and most is made using a process similar to brewing beer, in which starch
crops are fermented into ethanol, which is then distilled into its final form.
Ethanol made from cellulosic biomass materials instead of traditional feed-
stocks (starch crops) is called bioethanol. Ethanol can be used in its pure form
(neat), as a blend with gasoline, or as a fuel for fuel cells.

Methanol is also an alcohol that can be used as a transportation fuel. U.S.

industry produces approximately 1.2 billion gallons of methanol annually,
38% of which is used in the transportation sector. Currently produced using
natural gas, methanol can be produced from biomass through a two-step
thermochemical process. First the biomass is gasified to produce hydrogen
and carbon monoxide. These gases are then reacted to produce methanol.
Methanol can be used in its pure form (neat), as a feedstock for the gasoline
additive methyl tertiary butyl ether (MTBE), or as fuel for fuel cells.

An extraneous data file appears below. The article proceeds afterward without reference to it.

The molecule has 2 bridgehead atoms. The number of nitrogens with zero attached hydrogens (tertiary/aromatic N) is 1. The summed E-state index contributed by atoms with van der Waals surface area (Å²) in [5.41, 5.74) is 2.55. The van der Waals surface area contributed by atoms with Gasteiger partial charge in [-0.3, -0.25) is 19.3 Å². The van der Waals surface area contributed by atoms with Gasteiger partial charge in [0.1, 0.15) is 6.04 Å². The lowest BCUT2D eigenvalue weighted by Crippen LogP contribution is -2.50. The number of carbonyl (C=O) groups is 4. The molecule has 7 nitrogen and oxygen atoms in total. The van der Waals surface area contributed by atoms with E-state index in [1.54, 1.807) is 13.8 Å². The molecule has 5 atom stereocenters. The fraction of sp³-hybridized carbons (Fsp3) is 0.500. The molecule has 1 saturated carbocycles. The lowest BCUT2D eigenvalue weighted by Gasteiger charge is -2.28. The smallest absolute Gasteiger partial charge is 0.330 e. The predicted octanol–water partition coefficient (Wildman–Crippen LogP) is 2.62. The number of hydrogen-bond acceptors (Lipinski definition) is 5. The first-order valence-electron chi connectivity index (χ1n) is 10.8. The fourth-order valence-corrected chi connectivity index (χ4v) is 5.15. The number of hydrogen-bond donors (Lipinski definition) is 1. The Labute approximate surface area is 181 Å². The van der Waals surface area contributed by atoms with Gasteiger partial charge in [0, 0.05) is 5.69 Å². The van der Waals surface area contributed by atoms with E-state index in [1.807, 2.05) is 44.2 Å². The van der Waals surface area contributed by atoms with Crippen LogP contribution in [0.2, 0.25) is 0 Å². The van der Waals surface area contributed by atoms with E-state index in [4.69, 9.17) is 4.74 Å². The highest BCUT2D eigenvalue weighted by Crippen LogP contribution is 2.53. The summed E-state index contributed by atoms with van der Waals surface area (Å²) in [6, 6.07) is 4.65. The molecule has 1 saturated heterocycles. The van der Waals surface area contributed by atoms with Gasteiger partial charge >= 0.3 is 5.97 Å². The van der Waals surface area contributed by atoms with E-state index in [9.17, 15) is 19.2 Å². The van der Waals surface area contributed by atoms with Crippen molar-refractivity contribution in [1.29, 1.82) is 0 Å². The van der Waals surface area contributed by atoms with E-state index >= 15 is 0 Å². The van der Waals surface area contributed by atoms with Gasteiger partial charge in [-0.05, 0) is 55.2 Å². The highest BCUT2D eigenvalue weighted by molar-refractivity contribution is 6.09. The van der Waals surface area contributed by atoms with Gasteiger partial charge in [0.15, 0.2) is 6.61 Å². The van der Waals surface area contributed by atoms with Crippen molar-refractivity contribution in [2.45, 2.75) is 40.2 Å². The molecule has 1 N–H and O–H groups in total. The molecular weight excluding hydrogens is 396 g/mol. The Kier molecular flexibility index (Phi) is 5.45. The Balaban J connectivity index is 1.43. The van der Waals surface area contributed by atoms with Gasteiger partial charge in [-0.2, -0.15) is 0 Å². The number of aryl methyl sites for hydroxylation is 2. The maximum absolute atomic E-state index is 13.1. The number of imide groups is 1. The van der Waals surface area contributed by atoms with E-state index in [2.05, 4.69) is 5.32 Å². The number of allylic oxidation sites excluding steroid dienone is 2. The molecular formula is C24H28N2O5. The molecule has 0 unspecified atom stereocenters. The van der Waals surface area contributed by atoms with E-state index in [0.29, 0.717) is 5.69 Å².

Biodiesel is a renewable diesel fuel substitute that can be made by chemi-

cally combining any natural oil or fat with an alcohol (usually methanol).
Many vegetable oils, animal fats, and recycled cooking greases can be trans-
formed into biodiesel and there are many different ways to do it. Biodiesel
can be used neat or as a diesel additive and is typically used as a fuel additive
in 20% blends (B20) with petroleum diesel in compression ignition (diesel)
engines. Other blend levels can be used depending on the cost of the fuel
and the desired benefits.

Biocrude is a product similar to petroleum crude and can be produced from

biomass using a fast pyrolysis process. Biocrude is formed when the biomass-